The Good Life Series 1 DVD

Thursday, 25 March 2010 09:52

Restored from the original masters, The Good Life is one of those 'nice' shows, and season one is now released on DVD in its entirety for the first time ever. It is not crass or obscene, and is not so twee as to be sickly. It is well written, directed and acted. You know from the start you will be entertained without having to strain to understand the humour. A great British classic, and at 35 years old now, it certainly is a classic.

For anyone who has never watched this series and those who enjoyed it the first time round it has taken on a larger significance in these times of great waste and consumerism. The series could almost be educational. Tom Good (Richard Briers – recently seen in Torchwood episode "A Day in the Death") is celebrating his 40th birthday and finding he has reached an age where he feels directionless and pointless.

The Good Life - Complete Season One on DVDHe wants to capture ‘it’ and make the most of his life. He is bored with his job and yearns for something more. His wife Barbara (Felicity Kendal, most recently seen in Doctor Who "The Unicorn and the Wasp") finds this amusing but encourages him to work out whatever ‘it’ is.

When Tom reaches the conclusion that they should become self sufficient Barbara, after some thought, agrees. They immediately set about turning their Surbiton home into small holding with potatoes and peas sown, chickens in the converted green house and a goat they call Geraldine.

However their neighbours, Jerry and Margo Leadbetter (Paul Eddington, Yes Minister and Penelope Keith, To the Manor Born) are not so sure about the venture. Although they are good friends with the Goods they find the whole thing rather distasteful. Margo believes the Goods have gone insane and wants to help them out and encourage them to return to normality. The Goods are having none of it, and enjoy poking gentle fun at their neighbours.

The series quickly progresses to show the Goods getting stuck in; they buy a range from a rag and bone man for a hairdryer and a toaster. Tom Good barters for magazines with eggs. Barbara tries to barter with a window cleaner for his services but when he mistakes her suggestion that they ‘work something out’ he cleans the windows for free.

Barbara occasionally has difficulties with the realities of their new life. When the chickens are delivered she says outright that she refuses to kill them. Indeed when it comes to it Tom cannot go through with it either so they settle down to a dinner consisting of a freshly laid egg instead.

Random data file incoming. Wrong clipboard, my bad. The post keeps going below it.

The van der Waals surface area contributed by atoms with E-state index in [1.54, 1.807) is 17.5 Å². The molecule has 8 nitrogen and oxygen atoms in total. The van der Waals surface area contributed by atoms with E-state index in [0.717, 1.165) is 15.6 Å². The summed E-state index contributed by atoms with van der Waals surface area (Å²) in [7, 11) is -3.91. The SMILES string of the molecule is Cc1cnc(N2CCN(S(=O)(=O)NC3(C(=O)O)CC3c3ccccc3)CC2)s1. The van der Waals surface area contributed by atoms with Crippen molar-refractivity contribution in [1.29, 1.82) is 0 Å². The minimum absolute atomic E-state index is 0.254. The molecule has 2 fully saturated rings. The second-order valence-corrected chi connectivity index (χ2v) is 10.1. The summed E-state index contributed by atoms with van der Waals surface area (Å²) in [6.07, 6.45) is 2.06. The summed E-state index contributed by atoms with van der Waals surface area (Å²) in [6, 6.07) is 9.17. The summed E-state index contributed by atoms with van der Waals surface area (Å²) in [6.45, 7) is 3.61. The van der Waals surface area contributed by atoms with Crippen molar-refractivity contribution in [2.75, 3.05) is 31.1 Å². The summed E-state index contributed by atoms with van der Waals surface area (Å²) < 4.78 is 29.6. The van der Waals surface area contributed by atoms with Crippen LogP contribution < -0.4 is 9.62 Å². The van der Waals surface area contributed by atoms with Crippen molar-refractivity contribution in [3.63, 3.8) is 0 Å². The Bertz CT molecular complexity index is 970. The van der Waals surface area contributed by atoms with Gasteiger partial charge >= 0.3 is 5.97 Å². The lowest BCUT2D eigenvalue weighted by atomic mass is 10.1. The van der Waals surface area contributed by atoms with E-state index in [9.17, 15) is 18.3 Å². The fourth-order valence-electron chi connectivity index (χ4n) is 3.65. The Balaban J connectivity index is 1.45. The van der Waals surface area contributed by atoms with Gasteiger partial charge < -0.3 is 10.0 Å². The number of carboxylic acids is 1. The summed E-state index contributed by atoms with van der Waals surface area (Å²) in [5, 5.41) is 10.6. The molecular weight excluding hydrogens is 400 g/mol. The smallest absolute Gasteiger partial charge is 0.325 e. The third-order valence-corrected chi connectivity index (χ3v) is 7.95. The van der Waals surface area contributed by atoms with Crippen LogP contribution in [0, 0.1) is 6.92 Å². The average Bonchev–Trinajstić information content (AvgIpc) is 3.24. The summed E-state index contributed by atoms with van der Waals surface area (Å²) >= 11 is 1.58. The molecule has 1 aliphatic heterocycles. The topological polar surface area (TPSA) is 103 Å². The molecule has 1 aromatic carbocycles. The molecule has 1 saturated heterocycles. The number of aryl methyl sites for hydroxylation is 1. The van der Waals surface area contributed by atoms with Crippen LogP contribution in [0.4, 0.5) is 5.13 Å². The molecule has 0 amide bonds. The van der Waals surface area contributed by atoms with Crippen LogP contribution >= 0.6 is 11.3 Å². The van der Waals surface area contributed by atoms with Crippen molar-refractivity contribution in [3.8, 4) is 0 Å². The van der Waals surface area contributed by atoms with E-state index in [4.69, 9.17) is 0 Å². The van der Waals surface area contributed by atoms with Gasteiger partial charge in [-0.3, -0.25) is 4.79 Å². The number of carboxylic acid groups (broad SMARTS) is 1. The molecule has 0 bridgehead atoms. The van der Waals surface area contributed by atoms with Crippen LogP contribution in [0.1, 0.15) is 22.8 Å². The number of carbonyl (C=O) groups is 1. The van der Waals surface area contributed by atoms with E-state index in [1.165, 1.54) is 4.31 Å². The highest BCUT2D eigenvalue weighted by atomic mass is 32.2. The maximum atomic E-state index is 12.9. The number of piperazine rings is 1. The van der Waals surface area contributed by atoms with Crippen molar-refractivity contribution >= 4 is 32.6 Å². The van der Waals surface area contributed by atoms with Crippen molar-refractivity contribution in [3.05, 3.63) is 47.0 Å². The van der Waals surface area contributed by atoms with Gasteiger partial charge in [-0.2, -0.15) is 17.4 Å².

Margo spends most of her time looking down her nose at her neighbours. Jerry, it seems, is a little jealous but he would never admit it to Margo.

The series ends with the Goods struggling to bring in their first harvest after Tom pulls a muscle in his back. How will they survive without the food they have been so carefully nurturing all summer, or will help come from an unlikely source?

The interplay between the four main characters is fun, the timing is great. They all get to deliver the punch lines and witty one liners. Tom flirts with Margo and Jerry flirts with Barbara in a very innocent way. There is much subtle innuendo which is cleverly delivered.

The Good Life has not dated particularly. Obviously with money to spend most allotments of today can be cared for a little easier, but the hard work, time and effort required for even a small allotment has not changed. This series may wear rose tinted spectacles but the general idea remains the same; to be self sufficient takes hard work and perseverance.

This is a gentle situation comedy that the whole family can enjoy, from those reliving it, including all the chaps who fell in love or lust with Felicity Kendal and the gardeners and allotment keepers who perhaps understand what goes into The Good Life.

Extras include an interview with one of the writers of the series, Bob Larby.

This two disc DVD set is available from Acorn Media, released on 29 March 2010 with a running time of 196 minutes approx and a ‘PG’ certificate.  Its RRP is £19.99, but you can get it for less at www.culttvstore.com

 

Last modified on Thursday, 10 May 2012 16:37

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